Data Collection

How Does Data Direct Collate Data?

We obtain data compliantly from a variety of sources. These include:

  • Data partners we trust
  • Government sources and publicly available data
  • Consumer and market research surveys
  • Marketing campaign partnerships with local and international social media, digital and broadcast media partners

Special Category Data

Special category data is personal data which the law says is more sensitive, and so needs more protection.

This refers to data about:

  • Racial or ethnic origin
  • Religious or philosophical beliefs
  • Trade union membership
  • Health or sex life
  • Sexual orientation
  • Genetic data
  • Biometric data
  • Political opinions


No “special category” personal data is obtained or processed by Data Direct in the creation of our own products and services.

All collated data is protected by strict Data Direct data security controls as well as abiding by the Australian Privacy Principles.

Data Relating to Children

In our Marketing Services business, when we obtain personal data obtained from our third-party commercial data partners, we do not knowingly obtain or process data about individuals under the age of 18. While we insist that the personal data we receive from our data partners should only relate to individuals aged 18+, through our internal verification processes we take additional steps when this data comes into Experian to check that any personal data we handle relates only to Australian adults aged 18+.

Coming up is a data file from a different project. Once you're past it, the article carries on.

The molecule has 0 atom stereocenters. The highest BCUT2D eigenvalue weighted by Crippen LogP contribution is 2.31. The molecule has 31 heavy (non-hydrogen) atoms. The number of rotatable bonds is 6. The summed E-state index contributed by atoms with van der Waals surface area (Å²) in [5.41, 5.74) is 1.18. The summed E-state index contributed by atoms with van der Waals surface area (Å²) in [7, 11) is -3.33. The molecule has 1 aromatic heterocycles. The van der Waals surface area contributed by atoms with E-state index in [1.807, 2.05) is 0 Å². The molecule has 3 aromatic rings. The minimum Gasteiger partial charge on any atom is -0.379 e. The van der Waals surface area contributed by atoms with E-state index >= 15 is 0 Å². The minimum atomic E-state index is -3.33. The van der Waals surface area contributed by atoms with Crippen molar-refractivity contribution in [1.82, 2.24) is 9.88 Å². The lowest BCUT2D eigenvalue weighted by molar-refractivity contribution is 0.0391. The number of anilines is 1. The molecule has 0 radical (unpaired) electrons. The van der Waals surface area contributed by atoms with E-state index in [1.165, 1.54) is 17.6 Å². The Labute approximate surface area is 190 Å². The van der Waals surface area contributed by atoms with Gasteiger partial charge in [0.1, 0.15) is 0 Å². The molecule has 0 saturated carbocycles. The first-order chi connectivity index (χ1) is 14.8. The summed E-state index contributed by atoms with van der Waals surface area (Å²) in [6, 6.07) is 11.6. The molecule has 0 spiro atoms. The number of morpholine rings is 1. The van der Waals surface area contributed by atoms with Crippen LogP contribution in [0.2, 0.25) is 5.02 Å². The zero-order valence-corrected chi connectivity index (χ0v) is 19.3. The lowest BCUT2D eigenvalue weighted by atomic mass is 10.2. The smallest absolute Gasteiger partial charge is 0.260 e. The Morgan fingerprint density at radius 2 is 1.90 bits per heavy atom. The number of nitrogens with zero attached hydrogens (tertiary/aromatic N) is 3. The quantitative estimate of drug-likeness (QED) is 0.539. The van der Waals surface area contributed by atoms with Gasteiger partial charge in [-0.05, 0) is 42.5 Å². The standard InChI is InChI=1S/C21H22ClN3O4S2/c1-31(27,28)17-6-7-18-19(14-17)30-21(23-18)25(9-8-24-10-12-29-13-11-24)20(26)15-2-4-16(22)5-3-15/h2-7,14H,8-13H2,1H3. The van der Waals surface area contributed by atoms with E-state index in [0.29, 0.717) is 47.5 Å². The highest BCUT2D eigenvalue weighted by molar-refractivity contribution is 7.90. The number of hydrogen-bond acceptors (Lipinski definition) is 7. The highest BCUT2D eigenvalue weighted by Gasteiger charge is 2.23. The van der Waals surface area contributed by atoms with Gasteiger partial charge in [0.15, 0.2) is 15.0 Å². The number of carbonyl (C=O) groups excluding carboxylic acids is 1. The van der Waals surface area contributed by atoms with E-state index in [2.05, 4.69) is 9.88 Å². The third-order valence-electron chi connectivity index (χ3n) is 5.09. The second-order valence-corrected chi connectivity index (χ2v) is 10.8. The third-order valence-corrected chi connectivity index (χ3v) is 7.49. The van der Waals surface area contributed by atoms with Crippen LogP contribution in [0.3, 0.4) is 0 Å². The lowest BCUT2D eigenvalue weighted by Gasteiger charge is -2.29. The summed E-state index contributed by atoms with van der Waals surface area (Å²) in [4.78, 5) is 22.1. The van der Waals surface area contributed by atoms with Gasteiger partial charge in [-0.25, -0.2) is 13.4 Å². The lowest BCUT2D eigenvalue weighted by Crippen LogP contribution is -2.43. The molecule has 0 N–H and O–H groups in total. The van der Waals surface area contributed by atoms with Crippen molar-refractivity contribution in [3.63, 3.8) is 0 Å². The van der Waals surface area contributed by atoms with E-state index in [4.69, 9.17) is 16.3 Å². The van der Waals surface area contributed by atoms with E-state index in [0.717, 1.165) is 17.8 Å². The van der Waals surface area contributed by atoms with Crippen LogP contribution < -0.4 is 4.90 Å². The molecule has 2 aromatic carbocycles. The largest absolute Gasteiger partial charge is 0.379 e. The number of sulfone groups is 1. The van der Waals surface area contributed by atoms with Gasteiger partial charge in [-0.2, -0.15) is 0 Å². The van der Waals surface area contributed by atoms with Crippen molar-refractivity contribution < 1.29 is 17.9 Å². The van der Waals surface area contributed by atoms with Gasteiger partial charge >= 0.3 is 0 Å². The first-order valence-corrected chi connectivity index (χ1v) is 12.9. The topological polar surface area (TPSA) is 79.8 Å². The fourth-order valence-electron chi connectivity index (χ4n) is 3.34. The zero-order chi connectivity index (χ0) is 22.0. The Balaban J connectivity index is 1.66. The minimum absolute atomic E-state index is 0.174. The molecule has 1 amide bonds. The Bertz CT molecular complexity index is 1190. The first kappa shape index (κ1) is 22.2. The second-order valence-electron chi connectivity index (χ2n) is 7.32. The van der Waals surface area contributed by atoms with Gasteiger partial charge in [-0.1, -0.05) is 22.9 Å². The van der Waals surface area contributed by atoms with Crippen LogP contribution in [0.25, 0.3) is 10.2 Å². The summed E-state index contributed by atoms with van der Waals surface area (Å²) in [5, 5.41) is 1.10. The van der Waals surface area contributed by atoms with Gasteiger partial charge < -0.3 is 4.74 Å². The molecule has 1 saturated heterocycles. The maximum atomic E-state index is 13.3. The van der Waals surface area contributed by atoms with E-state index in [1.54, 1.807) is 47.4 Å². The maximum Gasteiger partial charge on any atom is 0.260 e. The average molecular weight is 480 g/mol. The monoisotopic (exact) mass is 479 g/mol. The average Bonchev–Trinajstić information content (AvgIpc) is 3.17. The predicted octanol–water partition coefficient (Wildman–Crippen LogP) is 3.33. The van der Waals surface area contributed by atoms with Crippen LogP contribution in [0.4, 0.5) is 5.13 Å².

Non-Personal Data

Much of the data we obtain does not relate to individuals but rather to households, properties or geographic areas. Using statistical techniques, Data Direct uses non-personal data sources to build models to indicate the likelihood a household or geographic area exhibits certain characteristics and behaviours. For example, the likelihood of there being children present in the household, or the likelihood an area has lots of people who might visit a retail fashion outlet.

This is data that can’t identify you. This might be because:

  • it’s only available for households, properties or geographic areas. For example, the Australian Bureau of Statistics produce lots of official statistics which do not identify an individual, but which are provided at various levels of geography and available to be used by all organisations.
  • when originally collected, the data might have been personal data where an individual could be identified, but when provided to other organisations any personal information that can identify you has been removed. This means it has been anonymised.


Once collected, we mine the mass dataset to identify patterns, lifestyle trends and discover new and insightful knowledge, with the aim of helping organisations meet their business and marketing goals.